2. Among those reasons given, which ones presented either a "supreme emergency" in national or even human security terms for the US/UK or international community?

3. Of those reasons given, how many have now been revealed to be critical misjudgments at best, and downright deceitful at worst?

4. Whose interests were served by the war?

5. After three years and the descent into civil war, who (apart from Halliburton and Bechtel stockholders) is better off for the war being fought?

My boss summed up the idea of Just War in five neat bullet points, back in Oct 2002:

The principles that define a just war include the following:

Last Resort
War must not be entered into with undue haste. War is an option only if all other means of resolution are exhausted.

Legitimate Authority
Any decision to go to war must be made by a duly constituted governmental authorities not any disgruntled groups or unofficial communities.

Right intention and just cause
War is unacceptable if motivated by aggression or even revenge. Self-defense, recovery of possessions, righting a wrong, and responding to an aggressor are examples of just causes.

Chance of Success
Only when there is a reasonable chance of success of an acceptable outcome is war justifiable.

Goal of Peace
It must be possible to envision a peace that is preferable to the situation that would prevail if the war were not fought.
How is it going by these measures?
 
#11
Trossachs said:
Higround said:
Who made us the World's police force, thought that was kinda the UNs job....

And wheres next?
The UN. With its history of making such a good job of stopping bloodshed in Bosnia, Rwanda, Darfur......


As for next ? - Zimbabwe ? That, like Iraq, is a bit of our imperial history that we left unfinished.
Where do you get the idea that the UN as an organisation that was responsible for these failures? It's the unwillingness to act by some or all of the Permanent 5 members of the Security Council that was at the root of most, if not all, of the crises you mention. Just good, old-fashioned national interests trumping all else.
 
#12
I love the self denial that we force on ourselves in places like Iraq and AF. At risk of being accused of a retrospective 'I told you so', the comedy of the current situation is that it was entirely predictable and well documented doctrinally. But even if it wasn't, why do we refuse to accept that there are (possibly low-level) insurgencies occuring in both theatres? It's as if we're afraid of the word.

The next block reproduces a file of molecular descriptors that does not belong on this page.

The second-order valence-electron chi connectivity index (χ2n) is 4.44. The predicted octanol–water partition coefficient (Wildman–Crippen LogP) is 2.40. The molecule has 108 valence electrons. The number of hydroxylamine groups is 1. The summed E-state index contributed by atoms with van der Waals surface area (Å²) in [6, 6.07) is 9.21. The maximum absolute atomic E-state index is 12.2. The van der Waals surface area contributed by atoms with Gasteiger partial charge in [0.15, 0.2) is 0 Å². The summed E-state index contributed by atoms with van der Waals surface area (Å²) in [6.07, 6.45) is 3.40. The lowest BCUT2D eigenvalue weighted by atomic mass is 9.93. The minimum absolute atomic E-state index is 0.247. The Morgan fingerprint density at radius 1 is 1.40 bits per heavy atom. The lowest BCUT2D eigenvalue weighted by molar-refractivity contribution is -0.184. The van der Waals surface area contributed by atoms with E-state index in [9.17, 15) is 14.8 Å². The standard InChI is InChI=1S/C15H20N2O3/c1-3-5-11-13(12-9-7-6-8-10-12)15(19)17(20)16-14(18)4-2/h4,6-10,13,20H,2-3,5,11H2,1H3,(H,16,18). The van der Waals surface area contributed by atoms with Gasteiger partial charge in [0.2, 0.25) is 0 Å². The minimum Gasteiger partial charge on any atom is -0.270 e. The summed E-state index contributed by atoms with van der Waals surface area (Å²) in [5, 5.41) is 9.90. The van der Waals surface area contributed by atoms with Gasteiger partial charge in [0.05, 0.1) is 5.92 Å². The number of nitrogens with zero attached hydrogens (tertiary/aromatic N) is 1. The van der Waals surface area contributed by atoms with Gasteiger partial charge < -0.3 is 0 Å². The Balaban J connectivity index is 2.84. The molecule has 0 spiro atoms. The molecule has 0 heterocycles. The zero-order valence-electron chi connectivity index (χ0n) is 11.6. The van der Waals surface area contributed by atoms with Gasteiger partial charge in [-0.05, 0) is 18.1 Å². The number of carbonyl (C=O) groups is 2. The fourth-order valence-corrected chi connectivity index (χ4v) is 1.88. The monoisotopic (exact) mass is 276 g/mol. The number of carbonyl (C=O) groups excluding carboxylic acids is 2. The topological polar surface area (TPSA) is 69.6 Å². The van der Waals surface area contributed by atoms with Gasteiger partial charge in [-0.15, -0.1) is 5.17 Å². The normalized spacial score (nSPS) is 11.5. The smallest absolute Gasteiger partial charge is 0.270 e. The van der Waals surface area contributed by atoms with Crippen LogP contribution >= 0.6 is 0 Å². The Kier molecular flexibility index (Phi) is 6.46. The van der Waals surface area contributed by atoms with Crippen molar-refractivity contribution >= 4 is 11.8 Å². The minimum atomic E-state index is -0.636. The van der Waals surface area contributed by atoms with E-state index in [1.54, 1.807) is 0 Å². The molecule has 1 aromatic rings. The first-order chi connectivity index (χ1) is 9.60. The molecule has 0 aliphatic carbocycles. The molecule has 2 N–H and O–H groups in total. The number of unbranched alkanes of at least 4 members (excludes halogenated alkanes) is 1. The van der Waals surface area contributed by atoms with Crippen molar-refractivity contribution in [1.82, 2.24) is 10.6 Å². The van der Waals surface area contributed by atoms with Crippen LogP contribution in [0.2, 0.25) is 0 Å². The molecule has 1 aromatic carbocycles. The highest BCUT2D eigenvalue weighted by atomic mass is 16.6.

In AF, the refusal to admit an insurgency resulted in an almost total refusal to follow COIN doctrine, or at least link it to PSO work and try and educate our IC friends. As a result, we are watching the situation deteriorate.

Take the current quotes from Iraq:

"This isn't an insurgency, this is a mixture of crime, militias, the search for political power which has always happened in Iraq through the use of violence and it's just happening again," said Col Johnny Bowren of the Light Infantry.

I haven't got the pam on me, but I know that the Army's definition of insurgent activity matches the situation over there even more closely than the dictionary version (insurgency: an organized rebellion aimed at overthrowing a constituted government through the use of subversion and armed conflict) in that it also includes militias and inherent crime, and breaks down insurgent activity into a number of different levels/grades.

I also can't help but think that it is symptomatic of the 'not quite enough, just too late' approach to training (at staff level as much, if not more so than anywhere else) that our enemies can still say, 'the British have the best doctrine in the world, thank God they don't use it'.

Just the search for political power through the use of violence... no insurgency here guv... just us and that dude with the RPG... 30 years, man and boy... Oldest trick in the book...

dpm
 
#13
Higround said:
Who are we (and by we I mean America with The UK doing whatever they say) to decide how someone runs their country?

Who made us the World's police force, thought that was kinda the UNs job....

And wheres next?
Yeah because it has done a good job so far, Rwanda, Darfur.................

'For fundamental human rights are rights superior to the law of the sovereign state' H. Lauterpacht, International Law and Human Rights (1950)

The UN is now as much use as a 'paper tiger' for these issues. Initially when it was set up it was meant to have its own army. Due to the cold war and other events this never materiallised.

Decisions such as this now depend on the political will of the Security Council. Not only does it take a lot of time but most of the time it doesn't happen. Generally it needs to be close to home for them to intervene ie Yugoslavia.

'
 
#14
Vegetius said:
Can we get some clarification here?

Iraq wasn't a mistake. The conduct of the immediate post-warfighting phase was a mistake. Are we saying that it was such a big mistake that it invalidates the entire enterprise?

If we are I'm not quite there yet myself.
Destroying an Iraqi military gutted by 12 years of sanctions, composed mostly of conscripts who did not want to die for Saddam was never going to unduly tax the planets only military superpower. And it was never the difficult part.